A young woman sits in front of a flowering elder bush, which is still called "lilac" in some parts of the world. She gazes tenderly at the sleeping child in her lap. The intimate attention and familiarity suggest a mother with child. In fact, however, Thoma was modelling his younger sister Agathe (1848–1928) and a boy who was probably also a relative. The group, composed as a stable triangle, is reminiscent of depictions of the Virgin Mary with her Son. Hence, this summer idyll can be considered a precursor for the numerous religious motifs in the artist's later oeuvre.
Since 2001, the Städel Museum has systematically been researching the provenance of all objects that were acquired during the National Socialist period, or that changed owners or could have changed owners during those years. The basis for this research is the “Washington Declaration”, also known as the “Washington Conference Principles”, formulated at the 1998 “Conference on Holocaust-Era Assets” and the subsequent “Joint Declaration”.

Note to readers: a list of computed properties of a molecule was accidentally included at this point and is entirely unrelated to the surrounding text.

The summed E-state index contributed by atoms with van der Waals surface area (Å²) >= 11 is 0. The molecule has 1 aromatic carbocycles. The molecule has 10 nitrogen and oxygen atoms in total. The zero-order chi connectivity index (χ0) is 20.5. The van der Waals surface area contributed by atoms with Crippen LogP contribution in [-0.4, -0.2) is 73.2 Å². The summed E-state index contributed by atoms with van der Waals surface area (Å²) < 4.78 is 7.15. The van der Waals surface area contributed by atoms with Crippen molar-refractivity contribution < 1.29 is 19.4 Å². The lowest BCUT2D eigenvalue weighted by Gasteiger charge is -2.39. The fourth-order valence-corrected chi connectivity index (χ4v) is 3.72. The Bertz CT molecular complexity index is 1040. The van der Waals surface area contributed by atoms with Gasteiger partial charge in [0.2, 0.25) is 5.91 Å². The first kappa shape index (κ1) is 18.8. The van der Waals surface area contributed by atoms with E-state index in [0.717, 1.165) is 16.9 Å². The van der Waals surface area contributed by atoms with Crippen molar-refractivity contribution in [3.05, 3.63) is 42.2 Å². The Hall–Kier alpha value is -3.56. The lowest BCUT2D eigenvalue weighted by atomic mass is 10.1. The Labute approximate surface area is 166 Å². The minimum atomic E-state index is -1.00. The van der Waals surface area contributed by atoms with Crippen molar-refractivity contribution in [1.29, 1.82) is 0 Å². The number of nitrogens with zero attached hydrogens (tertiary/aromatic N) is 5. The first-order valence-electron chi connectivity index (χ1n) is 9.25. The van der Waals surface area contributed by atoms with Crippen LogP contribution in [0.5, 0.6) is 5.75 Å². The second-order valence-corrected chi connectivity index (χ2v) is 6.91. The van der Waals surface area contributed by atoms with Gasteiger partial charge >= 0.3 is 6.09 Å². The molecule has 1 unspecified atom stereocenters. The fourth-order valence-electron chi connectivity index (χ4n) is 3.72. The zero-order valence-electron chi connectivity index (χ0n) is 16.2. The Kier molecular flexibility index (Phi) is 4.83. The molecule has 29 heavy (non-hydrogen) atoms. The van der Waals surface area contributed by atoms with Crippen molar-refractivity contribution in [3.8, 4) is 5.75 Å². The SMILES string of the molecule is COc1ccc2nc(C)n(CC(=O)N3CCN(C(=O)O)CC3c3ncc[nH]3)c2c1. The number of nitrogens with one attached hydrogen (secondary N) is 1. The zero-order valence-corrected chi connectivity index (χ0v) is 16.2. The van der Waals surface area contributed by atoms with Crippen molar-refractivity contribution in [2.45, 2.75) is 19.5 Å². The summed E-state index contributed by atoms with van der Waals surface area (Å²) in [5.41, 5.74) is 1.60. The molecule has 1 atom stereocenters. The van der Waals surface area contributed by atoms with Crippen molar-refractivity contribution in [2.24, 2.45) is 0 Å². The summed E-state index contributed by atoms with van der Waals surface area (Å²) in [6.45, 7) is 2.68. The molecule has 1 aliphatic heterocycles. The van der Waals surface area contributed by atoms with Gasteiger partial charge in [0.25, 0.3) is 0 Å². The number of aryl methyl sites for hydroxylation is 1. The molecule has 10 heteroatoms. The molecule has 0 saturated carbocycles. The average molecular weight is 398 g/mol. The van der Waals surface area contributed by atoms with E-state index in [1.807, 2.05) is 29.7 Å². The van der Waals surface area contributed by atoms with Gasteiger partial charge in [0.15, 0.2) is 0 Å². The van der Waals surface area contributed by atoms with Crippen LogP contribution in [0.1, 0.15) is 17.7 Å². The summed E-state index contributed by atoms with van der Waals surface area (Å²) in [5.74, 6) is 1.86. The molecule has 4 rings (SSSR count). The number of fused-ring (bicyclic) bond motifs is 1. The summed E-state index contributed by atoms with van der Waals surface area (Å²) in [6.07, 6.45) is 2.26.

The provenance information is based on the sources researched at the time they were published digitally. However, this information can change at any time when new sources are discovered. Provenance research is therefore a continuous process and one that is updated at regular intervals.
Ideally, the provenance information documents an object’s origins from the time it was created until the date when it found its way into the collection. It contains the following details, provided they are known:
The successive ownership records are separated from each other by a semicolon.
Gaps in the record of a provenance are indicated by the placeholder “…”. Unsupported information is listed in square brackets.
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